Feeding Fodder Beet
Fodder beet has a low phosphorus content, low fibre level and less than optimal protein content. On the other hand it has a high sugar content, making it very palatable.
Cows grazing fodder beet ingest more soil than cows grazing pasture or other non-bulb crops. New Zealand soils contain reasonable levels of iron, so when cows are grazing fodder beet, their iron intake increases. Iron is an antagonist for many trace elements - in other words, it interferes with the normal metabolism of those trace elements.
Copper absorption in particular is decreased in the presence of high dietary iron, most likely as a result of insoluble compounds forming in the rumen.
Role of phosphorus
Phosphorus is a major component of the skeleton. It also plays a key role in a number of metabolic processes, including those that take place in the rumen. It's needed for bone strength, energy metabolism and milk production. It's also involved in buffering the rumen, which helps to minimise the risk of acidosis.
Cows that are fed a low-phosphorus diet for an extended period of time may develop sub-clinical phosphorus deficiencies. Symptoms of low-grade phosphorus deficiency include reduced appetite and rapid weight loss; in some cases, blood may be seen in the urine.
The effects of a low-phosphate diet are not immediately obvious, as in the short-term cows will mobilise their existing phosphorus reserves to maintain blood phosphorus levels.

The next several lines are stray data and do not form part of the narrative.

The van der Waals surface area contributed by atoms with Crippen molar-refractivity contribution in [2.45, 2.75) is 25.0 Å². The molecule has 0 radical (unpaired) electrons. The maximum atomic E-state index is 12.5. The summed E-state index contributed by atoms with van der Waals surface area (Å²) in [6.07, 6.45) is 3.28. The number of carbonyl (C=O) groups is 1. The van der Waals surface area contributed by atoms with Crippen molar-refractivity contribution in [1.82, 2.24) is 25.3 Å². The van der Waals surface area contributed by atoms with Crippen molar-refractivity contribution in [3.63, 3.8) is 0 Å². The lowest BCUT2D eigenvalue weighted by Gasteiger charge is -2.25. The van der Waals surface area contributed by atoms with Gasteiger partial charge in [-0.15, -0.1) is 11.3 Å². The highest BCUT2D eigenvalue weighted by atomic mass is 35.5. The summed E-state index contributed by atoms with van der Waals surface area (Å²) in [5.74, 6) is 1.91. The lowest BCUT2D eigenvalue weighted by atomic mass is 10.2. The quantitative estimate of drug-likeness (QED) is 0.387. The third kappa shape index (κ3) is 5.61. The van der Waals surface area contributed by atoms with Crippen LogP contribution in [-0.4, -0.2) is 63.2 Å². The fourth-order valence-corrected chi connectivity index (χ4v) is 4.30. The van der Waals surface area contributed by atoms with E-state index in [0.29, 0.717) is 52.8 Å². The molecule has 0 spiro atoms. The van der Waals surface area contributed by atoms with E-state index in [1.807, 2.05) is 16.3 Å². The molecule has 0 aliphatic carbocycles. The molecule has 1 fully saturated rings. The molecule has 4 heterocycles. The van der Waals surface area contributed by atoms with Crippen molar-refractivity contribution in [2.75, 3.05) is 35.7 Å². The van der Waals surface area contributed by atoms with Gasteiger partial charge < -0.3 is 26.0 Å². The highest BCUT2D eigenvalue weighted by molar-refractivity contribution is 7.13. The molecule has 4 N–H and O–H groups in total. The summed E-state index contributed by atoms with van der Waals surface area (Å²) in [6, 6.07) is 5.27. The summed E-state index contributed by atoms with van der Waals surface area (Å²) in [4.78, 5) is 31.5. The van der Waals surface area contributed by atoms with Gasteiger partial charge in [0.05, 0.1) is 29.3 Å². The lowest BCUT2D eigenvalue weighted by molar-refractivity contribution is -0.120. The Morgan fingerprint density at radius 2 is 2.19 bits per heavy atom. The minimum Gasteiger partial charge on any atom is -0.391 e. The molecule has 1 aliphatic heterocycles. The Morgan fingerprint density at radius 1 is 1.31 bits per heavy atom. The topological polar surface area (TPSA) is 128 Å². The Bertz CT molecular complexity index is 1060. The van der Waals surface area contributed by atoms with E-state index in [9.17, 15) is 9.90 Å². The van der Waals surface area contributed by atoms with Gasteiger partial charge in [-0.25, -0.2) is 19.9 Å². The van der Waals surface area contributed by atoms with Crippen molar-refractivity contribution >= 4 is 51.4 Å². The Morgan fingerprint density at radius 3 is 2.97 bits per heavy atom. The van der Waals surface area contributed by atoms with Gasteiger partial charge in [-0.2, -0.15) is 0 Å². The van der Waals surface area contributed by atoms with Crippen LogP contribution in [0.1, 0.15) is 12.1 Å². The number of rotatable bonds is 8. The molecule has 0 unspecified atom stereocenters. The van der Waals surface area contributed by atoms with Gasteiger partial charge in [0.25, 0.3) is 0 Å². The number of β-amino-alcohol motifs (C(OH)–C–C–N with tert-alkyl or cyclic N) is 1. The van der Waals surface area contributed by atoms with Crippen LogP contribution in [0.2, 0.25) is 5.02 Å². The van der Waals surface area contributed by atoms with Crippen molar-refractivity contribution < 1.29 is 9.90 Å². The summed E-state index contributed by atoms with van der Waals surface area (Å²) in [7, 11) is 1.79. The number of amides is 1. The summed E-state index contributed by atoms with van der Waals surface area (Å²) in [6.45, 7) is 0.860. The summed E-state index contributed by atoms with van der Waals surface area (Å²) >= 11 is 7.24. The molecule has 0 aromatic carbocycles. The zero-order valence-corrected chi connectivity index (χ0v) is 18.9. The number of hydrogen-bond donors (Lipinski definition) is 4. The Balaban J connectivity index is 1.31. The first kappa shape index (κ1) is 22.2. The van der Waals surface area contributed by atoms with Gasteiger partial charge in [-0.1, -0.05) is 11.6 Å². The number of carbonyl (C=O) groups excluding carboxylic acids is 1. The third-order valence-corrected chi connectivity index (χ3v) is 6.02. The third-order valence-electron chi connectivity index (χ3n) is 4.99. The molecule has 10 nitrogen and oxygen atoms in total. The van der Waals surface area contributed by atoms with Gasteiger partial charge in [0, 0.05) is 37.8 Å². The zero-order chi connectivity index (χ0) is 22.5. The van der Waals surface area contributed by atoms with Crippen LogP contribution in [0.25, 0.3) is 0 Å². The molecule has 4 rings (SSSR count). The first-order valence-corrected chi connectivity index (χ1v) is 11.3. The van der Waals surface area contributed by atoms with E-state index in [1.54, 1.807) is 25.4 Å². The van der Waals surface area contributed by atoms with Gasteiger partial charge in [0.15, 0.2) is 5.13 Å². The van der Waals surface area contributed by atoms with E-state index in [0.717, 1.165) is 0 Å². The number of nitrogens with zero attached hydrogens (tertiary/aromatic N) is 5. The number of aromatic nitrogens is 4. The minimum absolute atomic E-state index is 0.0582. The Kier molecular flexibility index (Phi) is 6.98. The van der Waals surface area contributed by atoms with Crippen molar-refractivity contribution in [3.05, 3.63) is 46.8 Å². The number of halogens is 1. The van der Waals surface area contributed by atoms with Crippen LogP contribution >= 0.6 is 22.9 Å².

Lactating cows require a dietary phosphorus intake of between 0.3% and 0.4% (i.e. 3.0 - 4.0 g P/kg DM). Dry cows require a slightly lower level (0.27 - 0.35%).
Phosphorus supplementation has been associated with an increase in fertility. However, the mechanism underpinnning this is uncertain. It may be a result of weight gain, reduced weight loss, or a direct effect of the phosphorus itself.
Heifers that have a phosphorus deficiency may experience delayed oestrus. In addition, cows with a prolonged sub-optimal phosphorus intake may show a reduction in milk yield.
The on-farm experience
Animals are typically wintered on fodder beet for 60 to 100 days. Grazing on a predominantly low-phosphorus diet for this length of time could result in phosphorus deficiency manifesting at calving or early lactation, which would have implications for the health of young stock and for the milk production potential of dairy cows.
While some cows that experience phosphorus deficiency will recover, others will go down. The classic presentation of a cow that has gone down as a result of phosphorus deficiency is a 'creeper cow' - the cow is down but alert. Such cows will try to crawl around, especially on their forelimbs, but will be unable to rise. The fact that these cows are alert and energetic distinguishes them from the sluggish downer cow seen in milk fever.